Could a Mini Retirement Be Right for You?

Happy women sitting with her dog on the couch during her mini retirement

Key Takeaways

  • A mini-retirement is an extended break from work with the intention of returning, allowing time for reflection and opening up new possibilities.
  • Mini-retirements can help rejuvenate passion, reshape your career path, and pursue new opportunities.
  • To prepare, build up savings to cover living expenses, minimize debt, and consider healthcare costs when not insured through an employer.
  • Don't jeopardize long-term retirement savings - avoid early withdrawals and continue contributions if possible.
  • Consider whether you can get rehired after a mini-retirement and how it will impact Social Security benefits before taking an extended break.

Retirement at 65 is no longer the norm. For many, retirement is not an endpoint but rather a pause in their lifelong journey. People seeking a break from the daily grind are now considering a mini-retirement. A mini-retirement goes beyond a sabbatical or long vacation by providing time for reflection and reassessment of one's career path, while also rejuvenating passion and opening up new possibilities to reshape work at any stage of life.

If you're not sure what it is or how to take a mini retirement, or have budgeting questions about it, here's some information.

What Is a Mini Retirement?

A mini retirement is when you take a long break from work with the intention of eventually returning to the workforce — even in a different job or industry. While a traditional retirement typically involves permanently walking away from work after a 30- or 40-year career to enjoy the rest of your life, a mini retirement isn't so permanent.

Introduced by Tim Ferriss in his book, "The 4-Hour Workweek," mini retirements can last several months or years, and often include several periodic breaks throughout your career. A mini retirement may be a good fit for some in today's working environment. The average full-time employee works 8.42 hours each weekday, and only 46% of Americans use less than half of the paid time off that is offered.1,2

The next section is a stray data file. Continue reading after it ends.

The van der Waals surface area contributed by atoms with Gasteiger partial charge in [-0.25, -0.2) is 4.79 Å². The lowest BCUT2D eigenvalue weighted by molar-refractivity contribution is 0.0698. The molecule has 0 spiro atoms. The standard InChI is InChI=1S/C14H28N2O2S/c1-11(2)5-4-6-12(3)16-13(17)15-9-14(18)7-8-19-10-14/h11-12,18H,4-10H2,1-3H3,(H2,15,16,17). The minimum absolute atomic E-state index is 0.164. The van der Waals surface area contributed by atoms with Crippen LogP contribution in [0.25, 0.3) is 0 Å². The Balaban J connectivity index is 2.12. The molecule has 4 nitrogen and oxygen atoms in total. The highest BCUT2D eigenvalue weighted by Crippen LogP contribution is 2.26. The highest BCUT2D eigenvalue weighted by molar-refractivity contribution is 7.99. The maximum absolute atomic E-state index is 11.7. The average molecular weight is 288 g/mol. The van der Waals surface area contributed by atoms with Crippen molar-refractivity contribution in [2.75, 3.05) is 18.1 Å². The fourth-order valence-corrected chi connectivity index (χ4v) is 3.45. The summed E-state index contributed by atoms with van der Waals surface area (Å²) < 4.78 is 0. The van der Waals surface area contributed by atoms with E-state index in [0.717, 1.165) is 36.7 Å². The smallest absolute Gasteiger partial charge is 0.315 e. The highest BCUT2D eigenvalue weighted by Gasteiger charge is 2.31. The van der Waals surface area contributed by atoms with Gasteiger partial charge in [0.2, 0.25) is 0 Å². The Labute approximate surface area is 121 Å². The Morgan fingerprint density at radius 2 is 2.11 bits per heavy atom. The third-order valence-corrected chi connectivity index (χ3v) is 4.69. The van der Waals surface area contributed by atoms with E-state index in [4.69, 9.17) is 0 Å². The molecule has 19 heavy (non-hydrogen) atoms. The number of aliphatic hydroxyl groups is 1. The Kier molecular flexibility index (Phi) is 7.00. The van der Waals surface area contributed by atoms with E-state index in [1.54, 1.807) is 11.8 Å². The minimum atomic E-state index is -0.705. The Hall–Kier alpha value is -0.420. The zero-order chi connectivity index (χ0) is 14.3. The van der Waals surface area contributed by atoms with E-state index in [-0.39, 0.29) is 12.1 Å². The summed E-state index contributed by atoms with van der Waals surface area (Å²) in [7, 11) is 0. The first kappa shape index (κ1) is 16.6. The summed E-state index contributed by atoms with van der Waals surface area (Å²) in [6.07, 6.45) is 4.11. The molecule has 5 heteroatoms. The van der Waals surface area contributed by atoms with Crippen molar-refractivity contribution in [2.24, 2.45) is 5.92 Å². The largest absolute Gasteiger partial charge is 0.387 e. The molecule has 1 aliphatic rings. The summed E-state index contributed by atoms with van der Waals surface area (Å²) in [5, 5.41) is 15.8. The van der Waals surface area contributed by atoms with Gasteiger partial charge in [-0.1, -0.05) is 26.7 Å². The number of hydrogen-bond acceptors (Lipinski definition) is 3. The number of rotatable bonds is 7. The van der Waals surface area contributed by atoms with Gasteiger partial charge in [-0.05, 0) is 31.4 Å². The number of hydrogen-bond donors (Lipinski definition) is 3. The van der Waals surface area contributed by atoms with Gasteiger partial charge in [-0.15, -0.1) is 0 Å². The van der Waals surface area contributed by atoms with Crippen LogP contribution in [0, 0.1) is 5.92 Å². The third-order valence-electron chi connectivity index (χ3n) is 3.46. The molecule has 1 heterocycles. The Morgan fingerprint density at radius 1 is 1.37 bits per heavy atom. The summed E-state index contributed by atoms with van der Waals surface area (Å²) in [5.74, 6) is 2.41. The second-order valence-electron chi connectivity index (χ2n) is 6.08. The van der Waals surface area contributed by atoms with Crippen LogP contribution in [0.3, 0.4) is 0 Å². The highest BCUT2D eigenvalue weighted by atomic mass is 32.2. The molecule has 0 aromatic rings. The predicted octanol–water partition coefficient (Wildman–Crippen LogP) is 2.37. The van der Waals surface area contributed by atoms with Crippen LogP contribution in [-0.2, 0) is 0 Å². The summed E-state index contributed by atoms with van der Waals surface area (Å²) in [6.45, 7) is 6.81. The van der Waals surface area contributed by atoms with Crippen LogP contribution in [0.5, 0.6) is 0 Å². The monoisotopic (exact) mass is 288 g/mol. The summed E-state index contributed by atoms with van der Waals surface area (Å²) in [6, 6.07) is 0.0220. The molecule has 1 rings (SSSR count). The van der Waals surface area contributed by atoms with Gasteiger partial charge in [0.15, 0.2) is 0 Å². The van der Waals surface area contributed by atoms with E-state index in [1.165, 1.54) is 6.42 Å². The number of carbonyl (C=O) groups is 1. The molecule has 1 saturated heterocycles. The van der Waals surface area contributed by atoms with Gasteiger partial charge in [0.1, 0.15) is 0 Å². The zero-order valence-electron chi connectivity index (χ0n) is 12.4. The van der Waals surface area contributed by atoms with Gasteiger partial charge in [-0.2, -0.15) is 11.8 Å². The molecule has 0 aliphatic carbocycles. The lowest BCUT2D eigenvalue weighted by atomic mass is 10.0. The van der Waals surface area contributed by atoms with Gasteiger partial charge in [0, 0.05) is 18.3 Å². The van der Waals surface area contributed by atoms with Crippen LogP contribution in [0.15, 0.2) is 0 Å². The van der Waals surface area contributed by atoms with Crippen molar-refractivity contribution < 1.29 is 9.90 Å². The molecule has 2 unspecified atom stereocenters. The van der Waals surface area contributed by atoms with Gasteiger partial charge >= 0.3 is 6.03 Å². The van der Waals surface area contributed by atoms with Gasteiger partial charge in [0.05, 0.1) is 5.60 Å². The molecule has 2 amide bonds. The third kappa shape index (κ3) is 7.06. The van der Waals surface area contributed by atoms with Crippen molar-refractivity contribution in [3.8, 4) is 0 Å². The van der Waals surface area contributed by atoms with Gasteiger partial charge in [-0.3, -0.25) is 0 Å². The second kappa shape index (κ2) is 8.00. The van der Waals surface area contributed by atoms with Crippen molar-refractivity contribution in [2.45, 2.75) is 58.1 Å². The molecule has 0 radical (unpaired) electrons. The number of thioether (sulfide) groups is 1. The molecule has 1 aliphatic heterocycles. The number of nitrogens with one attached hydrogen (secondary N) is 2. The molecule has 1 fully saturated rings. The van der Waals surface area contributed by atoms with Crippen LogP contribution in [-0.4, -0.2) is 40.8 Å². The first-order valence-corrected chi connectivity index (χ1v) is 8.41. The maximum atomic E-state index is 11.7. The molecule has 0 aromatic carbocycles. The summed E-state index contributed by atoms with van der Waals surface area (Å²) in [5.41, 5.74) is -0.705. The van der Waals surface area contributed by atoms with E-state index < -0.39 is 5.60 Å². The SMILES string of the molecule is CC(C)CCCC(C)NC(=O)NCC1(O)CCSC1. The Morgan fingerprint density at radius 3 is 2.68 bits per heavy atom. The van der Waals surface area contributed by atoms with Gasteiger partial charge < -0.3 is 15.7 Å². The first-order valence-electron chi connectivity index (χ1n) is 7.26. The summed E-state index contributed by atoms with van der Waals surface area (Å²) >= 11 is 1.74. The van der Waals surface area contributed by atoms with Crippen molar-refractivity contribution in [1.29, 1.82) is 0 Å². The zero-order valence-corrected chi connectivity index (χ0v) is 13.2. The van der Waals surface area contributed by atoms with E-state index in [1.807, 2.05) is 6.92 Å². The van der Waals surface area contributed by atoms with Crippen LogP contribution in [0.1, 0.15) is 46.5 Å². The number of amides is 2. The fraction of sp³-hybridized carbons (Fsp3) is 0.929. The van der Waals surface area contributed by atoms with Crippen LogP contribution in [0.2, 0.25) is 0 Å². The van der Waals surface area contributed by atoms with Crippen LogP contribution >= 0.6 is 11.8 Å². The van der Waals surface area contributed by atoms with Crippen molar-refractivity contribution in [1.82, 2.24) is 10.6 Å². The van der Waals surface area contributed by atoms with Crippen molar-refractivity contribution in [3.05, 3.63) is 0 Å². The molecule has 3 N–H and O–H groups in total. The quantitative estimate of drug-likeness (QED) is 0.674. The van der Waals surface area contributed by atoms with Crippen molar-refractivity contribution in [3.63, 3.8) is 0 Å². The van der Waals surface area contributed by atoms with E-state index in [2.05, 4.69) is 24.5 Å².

Why Consider Taking a Mini Retirement?

A mini retirement can be a valuable opportunity to reassess what you want to do with your career — and your life — and to make time and space for personal and professional growth.

For example, you may choose to take a year off to start the business you always dreamed of, travel all over the world and volunteer, learn a new skill, or do apprenticeships in different industries to see what ignites your passions. The point is, a mini retirement can take many forms, so it can help to thoroughly plan for such a major life decision to make the best use of your time away.

How to Prepare for a Mini Retirement

If you're wondering how to take a mini retirement, money is likely the biggest consideration. You'll probably need to give yourself time to prepare and save. This could include reviewing your current income, expenses, debt and savings to decide where, or whether, you can make adjustments to cover an extended break from work. Here is some more information to consider.

Savings & Expenses

If you plan to cover your living expenses with your savings, you may want to adjust your monthly budget to put more money away leading up to your time off. You might want to save even more if you plan to travel or change your lifestyle.

You may even find it helpful to increase your income for a period of time before taking a mini retirement. You could get a second job or take on some freelance work to help hit your savings goal.

Health care could also become a significant expense without your employer's insurance. Consider researching how much insurance will cost you and your family while you're away from work and adding this number to your overall savings goal.


If you have high-interest debt, you might consider prioritizing paying this off before your mini retirement. It will likely be harder to bring down when you no longer have a steady income, and you might not find it favorable to let it grow during your time off.

Full Retirement Plans

You may not want your mini retirement to disrupt saving for your retirement. It might be tempting to dip into an existing retirement account to fund your mini retirement, but that could lead to an early withdrawal penalty if you're under age 59 1/2. You could also miss out on the opportunity for potential growth on any savings you withdraw early.

Could a Mini Retirement Be Right for You?

Mini retirement can be beneficial for some people, but you'll want to consider whether you're all right with leaving your current company and potentially not being rehired; whether you can cover your living expenses and additional costs like health care; whether you still can afford to make long-term retirement contributions; and whether a job switch, a new role or career change might be a better option than extended time off. You should also consider how not working for a period of time will affect your Social Security retirement benefits.3

The Bottom Line

The point of a mini retirement is to take a break (or several breaks) throughout your career rather than waiting until your 60s or 70s to rest and enjoy yourself. With a mini retirement, you may be able to take a break from the 40-hour workweek to reset and eventually return to the workforce.

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  1. Average hours employed people spent working on days worked by day of week.
  2. More than 4 in 10 U.S. workers don’t take all their paid time off.
  3. Your Retirement Benefit: How It’s Figured.

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